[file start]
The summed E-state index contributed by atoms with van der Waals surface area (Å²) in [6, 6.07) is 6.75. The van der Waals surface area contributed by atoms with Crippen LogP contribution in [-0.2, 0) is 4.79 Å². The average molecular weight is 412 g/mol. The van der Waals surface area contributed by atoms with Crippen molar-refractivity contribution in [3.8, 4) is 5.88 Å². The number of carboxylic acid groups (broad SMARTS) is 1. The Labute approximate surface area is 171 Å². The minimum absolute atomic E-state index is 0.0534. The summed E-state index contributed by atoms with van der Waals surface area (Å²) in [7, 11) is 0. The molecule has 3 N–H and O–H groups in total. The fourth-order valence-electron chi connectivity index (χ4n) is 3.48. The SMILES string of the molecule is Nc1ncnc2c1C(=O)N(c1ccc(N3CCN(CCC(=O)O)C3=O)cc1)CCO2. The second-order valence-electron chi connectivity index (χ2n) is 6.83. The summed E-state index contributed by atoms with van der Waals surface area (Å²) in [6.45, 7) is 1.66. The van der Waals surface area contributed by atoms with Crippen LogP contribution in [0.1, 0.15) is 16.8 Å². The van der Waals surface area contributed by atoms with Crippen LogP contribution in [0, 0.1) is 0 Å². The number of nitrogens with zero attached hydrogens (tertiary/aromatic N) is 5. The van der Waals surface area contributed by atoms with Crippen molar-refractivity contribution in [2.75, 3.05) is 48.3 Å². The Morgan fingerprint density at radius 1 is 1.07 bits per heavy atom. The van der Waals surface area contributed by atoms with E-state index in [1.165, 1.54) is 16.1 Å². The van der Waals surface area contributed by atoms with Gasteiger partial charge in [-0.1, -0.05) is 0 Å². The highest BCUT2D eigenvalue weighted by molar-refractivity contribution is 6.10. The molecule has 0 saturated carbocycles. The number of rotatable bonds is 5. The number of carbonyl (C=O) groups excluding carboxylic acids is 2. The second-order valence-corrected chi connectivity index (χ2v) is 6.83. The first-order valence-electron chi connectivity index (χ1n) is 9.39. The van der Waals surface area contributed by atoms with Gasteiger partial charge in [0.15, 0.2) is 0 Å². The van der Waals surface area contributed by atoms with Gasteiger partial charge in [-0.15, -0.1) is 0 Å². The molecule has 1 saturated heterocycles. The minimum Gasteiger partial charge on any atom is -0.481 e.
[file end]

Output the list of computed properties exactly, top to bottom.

The summed E-state index contributed by atoms with van der Waals surface area (Å²) in [6, 6.07) is 6.75. The van der Waals surface area contributed by atoms with Crippen LogP contribution in [-0.2, 0) is 4.79 Å². The average molecular weight is 412 g/mol. The van der Waals surface area contributed by atoms with Crippen molar-refractivity contribution in [3.8, 4) is 5.88 Å². The number of carboxylic acid groups (broad SMARTS) is 1. The Labute approximate surface area is 171 Å². The minimum absolute atomic E-state index is 0.0534. The summed E-state index contributed by atoms with van der Waals surface area (Å²) in [7, 11) is 0. The molecule has 3 N–H and O–H groups in total. The fourth-order valence-electron chi connectivity index (χ4n) is 3.48. The SMILES string of the molecule is Nc1ncnc2c1C(=O)N(c1ccc(N3CCN(CCC(=O)O)C3=O)cc1)CCO2. The second-order valence-electron chi connectivity index (χ2n) is 6.83. The summed E-state index contributed by atoms with van der Waals surface area (Å²) in [6.45, 7) is 1.66. The van der Waals surface area contributed by atoms with Crippen LogP contribution in [0.1, 0.15) is 16.8 Å². The van der Waals surface area contributed by atoms with Crippen LogP contribution in [0, 0.1) is 0 Å². The number of nitrogens with zero attached hydrogens (tertiary/aromatic N) is 5. The van der Waals surface area contributed by atoms with Crippen molar-refractivity contribution in [2.75, 3.05) is 48.3 Å². The Morgan fingerprint density at radius 1 is 1.07 bits per heavy atom. The van der Waals surface area contributed by atoms with E-state index in [1.165, 1.54) is 16.1 Å². The van der Waals surface area contributed by atoms with Gasteiger partial charge in [-0.1, -0.05) is 0 Å². The highest BCUT2D eigenvalue weighted by molar-refractivity contribution is 6.10. The molecule has 0 saturated carbocycles. The number of rotatable bonds is 5. The number of carbonyl (C=O) groups excluding carboxylic acids is 2. The second-order valence-corrected chi connectivity index (χ2v) is 6.83. The first-order valence-electron chi connectivity index (χ1n) is 9.39. The van der Waals surface area contributed by atoms with Gasteiger partial charge in [0.15, 0.2) is 0 Å². The van der Waals surface area contributed by atoms with Gasteiger partial charge in [-0.15, -0.1) is 0 Å². The molecule has 1 saturated heterocycles. The minimum Gasteiger partial charge on any atom is -0.481 e.